"Chicago!" shouted popular backup catcher David Ross.

The Cubs shook off back-to-back shutout losses earlier in this series by pounding the Dodgers for 23 runs to win the final three games.

And they were in no way overwhelmed by the moment on Saturday, putting aside previous frustration.

In 1945, the Billy Goat Curse supposedly began when a tavern owner wasn't allowed to bring his goat to Wrigley. In 2003, the Cubs lost the final three games of the NLCS to Florida, punctuated with a Game 6 defeat when fan Steve Bartman deflected a foul ball.

Even as recently as 2012, the Cubs lost 101 times.

This time, no such ill luck.

Bryant had an RBI single and scored in a two-run first. Dexter Fowler added two hits, drove in a run and scored one.

Contreras led off the fourth with a homer. Rizzo continued his resurgence with a solo drive in the fifth.

That was plenty for Hendricks, the major league ERA leader.

Hendricks left to a standing ovation after Josh Reddick singled with one out in the eighth. The only other hit Hendricks allowed was a single by Andrew Toles on the game's first pitch.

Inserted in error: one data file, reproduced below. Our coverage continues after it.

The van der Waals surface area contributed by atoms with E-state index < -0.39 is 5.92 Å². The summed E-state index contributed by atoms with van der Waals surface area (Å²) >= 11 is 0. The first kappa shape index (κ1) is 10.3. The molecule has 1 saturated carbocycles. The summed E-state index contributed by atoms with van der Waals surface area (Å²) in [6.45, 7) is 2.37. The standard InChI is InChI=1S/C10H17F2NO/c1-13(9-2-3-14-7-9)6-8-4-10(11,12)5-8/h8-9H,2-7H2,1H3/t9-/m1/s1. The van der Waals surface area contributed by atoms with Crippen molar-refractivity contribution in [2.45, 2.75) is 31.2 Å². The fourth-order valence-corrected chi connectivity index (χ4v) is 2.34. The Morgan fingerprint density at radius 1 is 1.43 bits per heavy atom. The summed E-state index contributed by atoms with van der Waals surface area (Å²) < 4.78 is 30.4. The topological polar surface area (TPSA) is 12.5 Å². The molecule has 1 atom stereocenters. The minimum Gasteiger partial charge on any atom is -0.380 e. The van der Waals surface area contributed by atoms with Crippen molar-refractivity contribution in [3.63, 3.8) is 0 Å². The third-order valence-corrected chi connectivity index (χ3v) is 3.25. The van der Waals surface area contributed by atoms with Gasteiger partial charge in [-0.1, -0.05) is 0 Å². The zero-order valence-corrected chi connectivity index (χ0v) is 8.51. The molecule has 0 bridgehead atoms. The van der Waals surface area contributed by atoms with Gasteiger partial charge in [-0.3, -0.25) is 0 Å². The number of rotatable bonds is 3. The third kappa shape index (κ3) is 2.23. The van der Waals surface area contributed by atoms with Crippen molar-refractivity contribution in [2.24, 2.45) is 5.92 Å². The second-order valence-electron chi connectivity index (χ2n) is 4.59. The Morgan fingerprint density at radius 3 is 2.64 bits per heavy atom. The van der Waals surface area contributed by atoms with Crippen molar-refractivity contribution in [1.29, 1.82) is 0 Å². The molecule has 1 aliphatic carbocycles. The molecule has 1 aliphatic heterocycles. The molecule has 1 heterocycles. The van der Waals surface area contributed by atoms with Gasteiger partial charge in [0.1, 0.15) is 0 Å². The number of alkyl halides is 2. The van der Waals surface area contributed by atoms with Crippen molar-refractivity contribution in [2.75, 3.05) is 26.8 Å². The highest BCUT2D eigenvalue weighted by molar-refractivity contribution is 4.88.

Kershaw, dominant in Game 2 shutout, gave up five runs and seven hits before being lifted for a pinch hitter in the sixth. He fell to 4-7 in the postseason.

The Dodgers haven't been to the World Series since winning in 1988.

Pitching on five days' rest, the three-time NL Cy Young Award winner threw 30 pitches in the first. Fowler led off with a double, and Bryant's single had the crowd shaking the 102-year-old ballpark.

They had more to cheer when left fielder Andrew Toles dropped Rizzo's fly, putting runners on second and third, and Ben Zobrist made it 2-0 a sacrifice fly.

The Cubs added a run in the second when Addison Russell doubled to deep left and scored on a two-out single by Fowler.


Maddon benched slumping right fielder Jason Heyward in favor of Albert Almora Jr.

"Kershaw's pitching, so I wanted to get one more right-handed bat in the lineup, and also with Albert I don't feel like we're losing anything on defense," Maddon said. "I know Jason's a Gold Glover, but I think Albert, given an opportunity to play often enough would be considered a Gold Glove-caliber outfielder, too."

Heyward was 2 for 28 in the playoffs - 1 for 16 in the NLCS.


Kerry Wood, wearing a Ron Santo jersey, threw out the first pitch and actor Jim Belushi delivered the "Play Ball!" call before the game. Pearl Jam front man Eddie Vedder and actor John Cusack were also in attendance. And Bulls great Scottie Pippen led the seventh-inning stretch.